Five years ago, in another attempt to get California out of its cyclically problematic workers’ comp issues, state lawmakers passed Senate Bill 863, a wide-ranging effort to help control costs. Both labor representatives and employers were involved in crafting the legislation.

As just one example of the compromises in the law, the bill increased permanent disability payments, but curbed disability benefits for sleep disorders and sexual dysfunction, both of which had been responsible for earlier out-of-control workers’ comp costs, Azevedo said.

The legislation also established controls over medical liens, litigation expenses and other costs, according to Azevedo.

Overall with Senate Bill 863, “we bent the cost curve on medical care,” Azevedo said. 

In the process, legislators and Gov. Jerry Brown, along with the labor representatives and employers who had a hand in crafting the legislation, addressed a primary concern for employers, both those in the state and those looking to relocate to California, Azevedo said.

“What drives employers crazy is unpredictability,” he explained. Today, while workers’ compensation in California is “still an expensive system,” it is “vastly more stable,” with premiums dropping 16 percent over the last two years. 

“We’ve flattened out the wild swings,” he said.

While the legislative action undertaken in California — and the current frustration in New York and Illinois — illustrate governmental focus on the potential for workers’ comp issues to derail economic development opportunities, those issues may not be as critical as governments suppose.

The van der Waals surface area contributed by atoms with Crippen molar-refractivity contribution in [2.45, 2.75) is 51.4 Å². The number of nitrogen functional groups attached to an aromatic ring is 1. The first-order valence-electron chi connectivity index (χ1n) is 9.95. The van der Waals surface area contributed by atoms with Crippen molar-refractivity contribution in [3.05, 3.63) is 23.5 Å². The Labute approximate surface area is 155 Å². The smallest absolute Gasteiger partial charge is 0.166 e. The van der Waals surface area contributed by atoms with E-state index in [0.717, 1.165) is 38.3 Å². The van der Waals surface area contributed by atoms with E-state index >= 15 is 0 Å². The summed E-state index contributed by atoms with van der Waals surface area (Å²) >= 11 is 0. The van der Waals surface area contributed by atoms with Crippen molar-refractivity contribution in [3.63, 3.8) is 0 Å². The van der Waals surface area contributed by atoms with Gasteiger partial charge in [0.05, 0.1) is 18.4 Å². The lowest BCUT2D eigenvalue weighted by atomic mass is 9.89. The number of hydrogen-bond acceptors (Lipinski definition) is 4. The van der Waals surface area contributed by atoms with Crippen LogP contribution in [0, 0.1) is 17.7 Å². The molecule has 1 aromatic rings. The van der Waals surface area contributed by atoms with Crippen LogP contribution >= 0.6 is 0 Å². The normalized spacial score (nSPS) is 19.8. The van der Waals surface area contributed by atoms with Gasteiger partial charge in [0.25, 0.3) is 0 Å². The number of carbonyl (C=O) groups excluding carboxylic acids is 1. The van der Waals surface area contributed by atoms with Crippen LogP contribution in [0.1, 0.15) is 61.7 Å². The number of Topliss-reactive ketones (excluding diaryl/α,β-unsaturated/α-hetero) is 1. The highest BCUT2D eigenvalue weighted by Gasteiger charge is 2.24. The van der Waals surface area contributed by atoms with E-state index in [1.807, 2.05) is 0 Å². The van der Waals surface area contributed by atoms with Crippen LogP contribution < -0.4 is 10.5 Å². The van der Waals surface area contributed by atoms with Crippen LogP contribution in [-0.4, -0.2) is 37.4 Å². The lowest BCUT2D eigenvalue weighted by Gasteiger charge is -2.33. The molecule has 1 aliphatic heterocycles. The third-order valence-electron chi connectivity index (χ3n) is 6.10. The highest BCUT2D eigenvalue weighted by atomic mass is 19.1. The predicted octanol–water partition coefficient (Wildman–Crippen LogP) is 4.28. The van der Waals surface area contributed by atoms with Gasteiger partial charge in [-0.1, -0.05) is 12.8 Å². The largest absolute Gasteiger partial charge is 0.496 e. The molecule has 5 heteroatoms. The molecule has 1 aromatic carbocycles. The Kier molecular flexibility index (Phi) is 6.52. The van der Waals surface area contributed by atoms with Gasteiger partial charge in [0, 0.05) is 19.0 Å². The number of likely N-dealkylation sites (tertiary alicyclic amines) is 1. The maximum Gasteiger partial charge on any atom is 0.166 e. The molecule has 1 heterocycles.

John H. Boyd, principal in The Boyd Company, a leading corporate site selection consulting firm, said workers’ compensation issues are part of what it considers on behalf of clients looking for new business locations, but they likely won’t control a siting decision. 

“We factor it in as a cost of doing business,” he said.

Boyd did acknowledge that high workers’ compensation costs can, when added to other cost considerations, take a potential site out of consideration.

There are, however, some steps that businesses can take to address any concerns they may have about workers’ comp issues in a location under consideration, including contracting with a third party to handle those issues, he added.

Overall, he said, workers’ comp considerations are “not a leading driver in most of our projects.” 

“It’s rarely a deal-killer,” Boyd said.

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    About The Author

    • Jim Thompson

      Jim Thompson is a veteran award-winning journalist with 30 years of experience as a newspaper reporter and editor. During his career, he has covered state and local government in Georgia, the University of Georgia, and a range of economic development issues. A Georgia native, Thompson holds a bachelor's degree in political science from the University of Georgia.